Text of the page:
Outra das excelentes razões que temos para reverenciar e cultuar o Carl Sagan — além dele nos ter legado uma série de TV supimpa (Cosmos), uma obra literária sci-fi muito interessante, transposta para o cinema por Zemeckis e Jodie Foster (Contato) e alguns impactantes livros de divulgação científica (como O Mundo Assombrado Pelos Demônios) — é que ele foi um notório maconheiro. Sagan elogiava abertamente os efeitos de expansão da consciência, refinamento da sensibilidade e dilatação temporal decorrentes do uso da cannabis e defendia, muito antes do Planet Hemp e da Marcha da Maconha, a descriminalização da erva. Abaixo, compartilho com todos vocês que tem simpatias pelo Lado Verde da Força alguns dos argumentos de Sagan em prol da maconha, baseados em suas próprias experiências positivas com a substância. Isso saiu num livro organizado por Lester Grinspoon em 1969: Marijuana Reconsidered.
“The cannabis experience has greatly improved my appreciation for art, a subject which I had never much appreciated before. The understanding of the intent of the artist which I can achieve when high sometimes carries over to when I’m down. This is one of many human frontiers which cannabis has helped me traverse.”
“A very similar improvement in my appreciation of music has occurred with cannabis. For the first time I have been able to hear the separate parts of a three-part harmony and the richness of the counterpoint. I have since discovered that professional musicians can quite easily keep many separate parts going simultaneously in their heads, but this was the first time for me. Again, the learning experience when high has at least to some extent carried over when I’m down. The enjoyment of food is amplified; tastes and aromas emerge that for some reason we ordinarily seem to be too busy to notice. I am able to give my full attention to the sensation. A potato will have a texture, a body, and taste like that of other potatoes, but much more so. Cannabis also enhances the enjoyment of sex – on the one hand it gives an exquisite sensitivity, but on the other hand it postpones orgasm: in part by distracting me with the profusion of image passing before my eyes. The actual duration of orgasm seems to lengthen greatly, but this may be the usual experience of time expansion which comes with cannabis smoking.”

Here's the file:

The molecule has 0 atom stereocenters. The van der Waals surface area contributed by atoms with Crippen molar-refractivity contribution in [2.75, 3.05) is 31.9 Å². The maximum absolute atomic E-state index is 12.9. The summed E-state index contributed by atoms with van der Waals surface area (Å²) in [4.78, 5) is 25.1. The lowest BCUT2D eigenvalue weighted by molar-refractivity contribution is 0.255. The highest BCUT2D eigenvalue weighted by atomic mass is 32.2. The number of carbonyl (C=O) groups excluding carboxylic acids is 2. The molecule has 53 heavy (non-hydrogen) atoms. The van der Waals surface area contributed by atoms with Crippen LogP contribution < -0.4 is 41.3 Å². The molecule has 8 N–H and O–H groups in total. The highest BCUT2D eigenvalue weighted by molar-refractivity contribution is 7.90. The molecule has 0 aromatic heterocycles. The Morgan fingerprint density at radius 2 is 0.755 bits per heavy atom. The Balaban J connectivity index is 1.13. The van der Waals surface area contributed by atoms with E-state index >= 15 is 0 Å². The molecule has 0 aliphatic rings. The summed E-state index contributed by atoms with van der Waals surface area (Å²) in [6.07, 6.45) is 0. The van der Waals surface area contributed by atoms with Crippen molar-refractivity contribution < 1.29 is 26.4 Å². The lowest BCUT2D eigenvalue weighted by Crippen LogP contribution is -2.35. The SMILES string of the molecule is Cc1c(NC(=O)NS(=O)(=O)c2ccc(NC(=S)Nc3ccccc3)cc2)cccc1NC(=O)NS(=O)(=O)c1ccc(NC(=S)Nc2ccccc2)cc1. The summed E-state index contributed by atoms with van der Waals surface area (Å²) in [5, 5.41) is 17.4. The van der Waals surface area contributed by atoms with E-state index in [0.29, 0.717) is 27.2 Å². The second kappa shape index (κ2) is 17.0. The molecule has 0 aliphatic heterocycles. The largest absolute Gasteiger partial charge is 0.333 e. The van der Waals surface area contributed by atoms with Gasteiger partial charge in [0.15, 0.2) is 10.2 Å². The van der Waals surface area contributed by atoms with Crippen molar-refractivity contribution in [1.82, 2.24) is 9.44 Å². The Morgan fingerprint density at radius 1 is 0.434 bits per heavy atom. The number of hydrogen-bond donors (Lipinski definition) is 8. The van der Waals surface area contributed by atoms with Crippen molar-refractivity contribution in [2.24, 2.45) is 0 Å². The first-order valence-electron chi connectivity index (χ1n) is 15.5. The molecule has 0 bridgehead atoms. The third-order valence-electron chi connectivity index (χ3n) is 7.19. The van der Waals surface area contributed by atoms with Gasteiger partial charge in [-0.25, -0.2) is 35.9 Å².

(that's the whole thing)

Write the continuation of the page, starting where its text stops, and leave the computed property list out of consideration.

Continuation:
“I do not consider myself a religious person in the usual sense, but there is a religious aspect to some highs. The heightened sensitivity in all areas gives me a feeling of communion with my surroundings, both animate and inanimate.”
“When I’m high I can penetrate into the past, recall childhood memories, friends, relatives, playthings, streets, smells, sounds, and tastes from a vanished era. I can reconstruct the actual occurrences in childhood events only half understood at the time. Many but not all my cannabis trips have somewhere in them a symbolism significant to me which I won’t attempt to describe here, a kind of mandala embossed on the high. Free-associating to this mandala, both visually and as plays on words, has produced a very rich array of insights.”
“The illegality of cannabis is outrageous, an impediment to full utilization of a drug which helps produce the serenity and insight, sensitivity and fellowship so desperately needed in this increasingly mad and dangerous world.”